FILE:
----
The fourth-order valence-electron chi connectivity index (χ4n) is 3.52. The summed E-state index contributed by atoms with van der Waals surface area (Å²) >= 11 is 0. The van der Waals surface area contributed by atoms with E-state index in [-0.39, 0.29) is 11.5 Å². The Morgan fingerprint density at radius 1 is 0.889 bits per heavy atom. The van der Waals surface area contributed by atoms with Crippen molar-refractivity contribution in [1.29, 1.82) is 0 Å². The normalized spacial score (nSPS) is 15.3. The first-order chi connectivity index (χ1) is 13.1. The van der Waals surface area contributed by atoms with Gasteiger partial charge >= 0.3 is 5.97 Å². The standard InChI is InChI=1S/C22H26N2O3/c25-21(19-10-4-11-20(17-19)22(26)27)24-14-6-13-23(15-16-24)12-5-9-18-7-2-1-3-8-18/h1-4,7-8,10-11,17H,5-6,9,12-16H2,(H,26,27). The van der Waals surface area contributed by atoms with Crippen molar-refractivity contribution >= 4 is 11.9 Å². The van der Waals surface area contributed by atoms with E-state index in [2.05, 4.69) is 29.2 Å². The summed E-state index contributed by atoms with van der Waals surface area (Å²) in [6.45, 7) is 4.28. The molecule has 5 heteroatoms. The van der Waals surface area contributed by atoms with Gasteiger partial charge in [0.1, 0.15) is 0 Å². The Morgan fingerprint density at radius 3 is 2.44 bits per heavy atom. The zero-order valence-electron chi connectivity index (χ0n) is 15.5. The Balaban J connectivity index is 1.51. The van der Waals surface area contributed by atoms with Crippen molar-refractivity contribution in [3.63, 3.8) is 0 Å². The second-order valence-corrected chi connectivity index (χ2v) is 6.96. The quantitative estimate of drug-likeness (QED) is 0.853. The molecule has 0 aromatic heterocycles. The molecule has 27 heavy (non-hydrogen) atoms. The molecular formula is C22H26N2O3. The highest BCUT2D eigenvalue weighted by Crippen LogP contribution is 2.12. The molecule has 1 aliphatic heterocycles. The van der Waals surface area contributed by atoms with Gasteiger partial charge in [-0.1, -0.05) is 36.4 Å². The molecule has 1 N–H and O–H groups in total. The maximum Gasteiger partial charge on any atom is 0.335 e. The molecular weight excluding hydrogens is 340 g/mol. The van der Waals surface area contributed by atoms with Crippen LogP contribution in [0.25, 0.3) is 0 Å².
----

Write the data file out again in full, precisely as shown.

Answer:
The fourth-order valence-electron chi connectivity index (χ4n) is 3.52. The summed E-state index contributed by atoms with van der Waals surface area (Å²) >= 11 is 0. The van der Waals surface area contributed by atoms with E-state index in [-0.39, 0.29) is 11.5 Å². The Morgan fingerprint density at radius 1 is 0.889 bits per heavy atom. The van der Waals surface area contributed by atoms with Crippen molar-refractivity contribution in [1.29, 1.82) is 0 Å². The normalized spacial score (nSPS) is 15.3. The first-order chi connectivity index (χ1) is 13.1. The van der Waals surface area contributed by atoms with Gasteiger partial charge >= 0.3 is 5.97 Å². The standard InChI is InChI=1S/C22H26N2O3/c25-21(19-10-4-11-20(17-19)22(26)27)24-14-6-13-23(15-16-24)12-5-9-18-7-2-1-3-8-18/h1-4,7-8,10-11,17H,5-6,9,12-16H2,(H,26,27). The van der Waals surface area contributed by atoms with Crippen molar-refractivity contribution >= 4 is 11.9 Å². The van der Waals surface area contributed by atoms with E-state index in [2.05, 4.69) is 29.2 Å². The summed E-state index contributed by atoms with van der Waals surface area (Å²) in [6.45, 7) is 4.28. The molecule has 5 heteroatoms. The van der Waals surface area contributed by atoms with Gasteiger partial charge in [0.1, 0.15) is 0 Å². The Morgan fingerprint density at radius 3 is 2.44 bits per heavy atom. The zero-order valence-electron chi connectivity index (χ0n) is 15.5. The Balaban J connectivity index is 1.51. The van der Waals surface area contributed by atoms with Crippen molar-refractivity contribution in [3.63, 3.8) is 0 Å². The second-order valence-corrected chi connectivity index (χ2v) is 6.96. The quantitative estimate of drug-likeness (QED) is 0.853. The molecule has 0 aromatic heterocycles. The molecule has 27 heavy (non-hydrogen) atoms. The molecular formula is C22H26N2O3. The highest BCUT2D eigenvalue weighted by Crippen LogP contribution is 2.12. The molecule has 1 aliphatic heterocycles. The van der Waals surface area contributed by atoms with Gasteiger partial charge in [-0.1, -0.05) is 36.4 Å². The molecule has 1 N–H and O–H groups in total. The maximum Gasteiger partial charge on any atom is 0.335 e. The molecular weight excluding hydrogens is 340 g/mol. The van der Waals surface area contributed by atoms with Crippen LogP contribution in [0.25, 0.3) is 0 Å².